Warfarin is a tablet. Doctors most often prescribe it to people after a heart attack or stroke. It takes several days to completely work so you may have heparin as well at first. You may stay on warfarin for a few weeks or months. You need to have weekly blood tests while you are on this drug to check that your blood is not getting too thin.
The National Institute of Health and Care Excellence (NICE) have produced guidance about reducing the risk of DVT for patients in hospital. Before an operation your doctor will assess your risk of developing blood clots. They may advise you to stop taking particular medicines for a week or so before your surgery.
You will have plenty of fluids so that you don't become dehydrated after your operation. Your nurses and physiotherapists will get you out of bed and moving around as soon as possible.
Your nurse may give you anti embolism stockings to wear until you are moving around as usual. These are tight stockings that squeeze your feet and legs, helping the blood to circulate more quickly. Your nurse will measure your legs first of all to make sure you have the right size. You cannot usually wear these stockings if you have
- Fragile skin, eczema or recently had a skin graft
- Narrowing of the blood vessels leading to your legs (peripheral arterial disease)
- Fluid on your lungs due to heart failure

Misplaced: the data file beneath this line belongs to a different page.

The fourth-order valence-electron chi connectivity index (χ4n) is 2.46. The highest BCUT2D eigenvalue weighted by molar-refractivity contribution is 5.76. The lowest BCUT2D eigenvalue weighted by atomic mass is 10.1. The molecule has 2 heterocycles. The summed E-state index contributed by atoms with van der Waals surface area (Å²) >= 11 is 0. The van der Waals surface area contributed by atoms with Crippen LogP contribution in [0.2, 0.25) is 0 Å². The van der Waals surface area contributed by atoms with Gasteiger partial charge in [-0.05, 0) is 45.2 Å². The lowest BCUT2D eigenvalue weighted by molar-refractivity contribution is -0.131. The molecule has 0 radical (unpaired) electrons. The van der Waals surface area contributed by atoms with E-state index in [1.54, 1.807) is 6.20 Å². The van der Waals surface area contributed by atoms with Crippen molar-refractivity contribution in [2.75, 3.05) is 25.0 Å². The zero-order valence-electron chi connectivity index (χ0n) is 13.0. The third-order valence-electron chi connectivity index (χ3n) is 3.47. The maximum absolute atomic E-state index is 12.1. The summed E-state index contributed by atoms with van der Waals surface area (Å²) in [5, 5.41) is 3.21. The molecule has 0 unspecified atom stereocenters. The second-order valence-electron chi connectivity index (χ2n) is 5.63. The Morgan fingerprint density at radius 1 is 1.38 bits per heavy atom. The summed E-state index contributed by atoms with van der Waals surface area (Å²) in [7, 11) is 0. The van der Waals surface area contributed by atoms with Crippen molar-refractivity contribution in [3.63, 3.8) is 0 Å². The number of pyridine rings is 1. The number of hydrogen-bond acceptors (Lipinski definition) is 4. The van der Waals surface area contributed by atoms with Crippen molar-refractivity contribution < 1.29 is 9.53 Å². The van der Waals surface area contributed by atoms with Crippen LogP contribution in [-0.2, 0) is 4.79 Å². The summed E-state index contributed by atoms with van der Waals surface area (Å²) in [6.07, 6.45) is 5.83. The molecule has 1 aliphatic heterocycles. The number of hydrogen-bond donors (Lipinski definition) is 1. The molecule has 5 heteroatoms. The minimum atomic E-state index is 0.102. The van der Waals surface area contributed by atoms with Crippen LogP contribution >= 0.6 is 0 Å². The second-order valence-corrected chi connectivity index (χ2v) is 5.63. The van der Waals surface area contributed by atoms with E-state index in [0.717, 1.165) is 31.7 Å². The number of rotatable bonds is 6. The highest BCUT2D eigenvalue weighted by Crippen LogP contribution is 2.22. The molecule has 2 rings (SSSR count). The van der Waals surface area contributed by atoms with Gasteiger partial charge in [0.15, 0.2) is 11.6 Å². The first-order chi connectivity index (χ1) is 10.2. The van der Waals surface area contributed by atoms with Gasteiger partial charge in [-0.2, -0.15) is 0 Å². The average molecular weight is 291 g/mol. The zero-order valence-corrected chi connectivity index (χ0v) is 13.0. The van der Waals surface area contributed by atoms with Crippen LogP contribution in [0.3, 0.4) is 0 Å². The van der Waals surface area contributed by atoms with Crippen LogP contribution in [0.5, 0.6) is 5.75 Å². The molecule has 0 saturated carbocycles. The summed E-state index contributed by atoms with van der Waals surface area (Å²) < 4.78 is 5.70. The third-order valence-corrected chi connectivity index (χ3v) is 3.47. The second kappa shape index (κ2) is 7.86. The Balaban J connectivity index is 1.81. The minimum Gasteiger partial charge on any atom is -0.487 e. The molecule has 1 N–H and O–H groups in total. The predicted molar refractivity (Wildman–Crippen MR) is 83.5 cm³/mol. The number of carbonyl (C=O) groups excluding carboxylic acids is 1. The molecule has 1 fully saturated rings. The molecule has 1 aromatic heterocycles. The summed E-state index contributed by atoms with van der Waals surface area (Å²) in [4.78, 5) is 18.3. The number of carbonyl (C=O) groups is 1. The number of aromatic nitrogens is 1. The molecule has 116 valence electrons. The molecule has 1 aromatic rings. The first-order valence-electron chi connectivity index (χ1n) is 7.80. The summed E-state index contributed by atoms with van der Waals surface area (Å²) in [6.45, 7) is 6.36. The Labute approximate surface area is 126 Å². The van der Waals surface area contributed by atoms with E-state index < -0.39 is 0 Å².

- Recently had a stroke
- Tingling or numbness in your fingers or toes (peripheral neuropathy)
- Very swollen legs
In this case your doctors may offer you treatment with an intermittent pneumatic compression device. You wear this around your legs or feet. It inflates regularly to keep the blood circulating well. You will be encouraged to use this as much as possible while you are in bed or in a chair.
Your doctor may give you blood thinning drugs, called anticoagulants, to help prevent blood clots. Depending on the type of surgery you have, you may have this as a daily injection such as heparin or fondaparinux, or as a tablet such as dabigatran.
If you need to carry on wearing your stockings or taking an anticoagulant while you are at home, your medical team will let your GP know. They will advise you how long to take your treatment for and who to contact if you develop any symptoms or if your treatment causes any problems. If you've had major surgery to your abdomen or pelvis, you will continue taking anticoagulants for 4 weeks after your operation.
Rated 5 out of 5 based on 65 votes
Question about cancer? Contact our information nurse team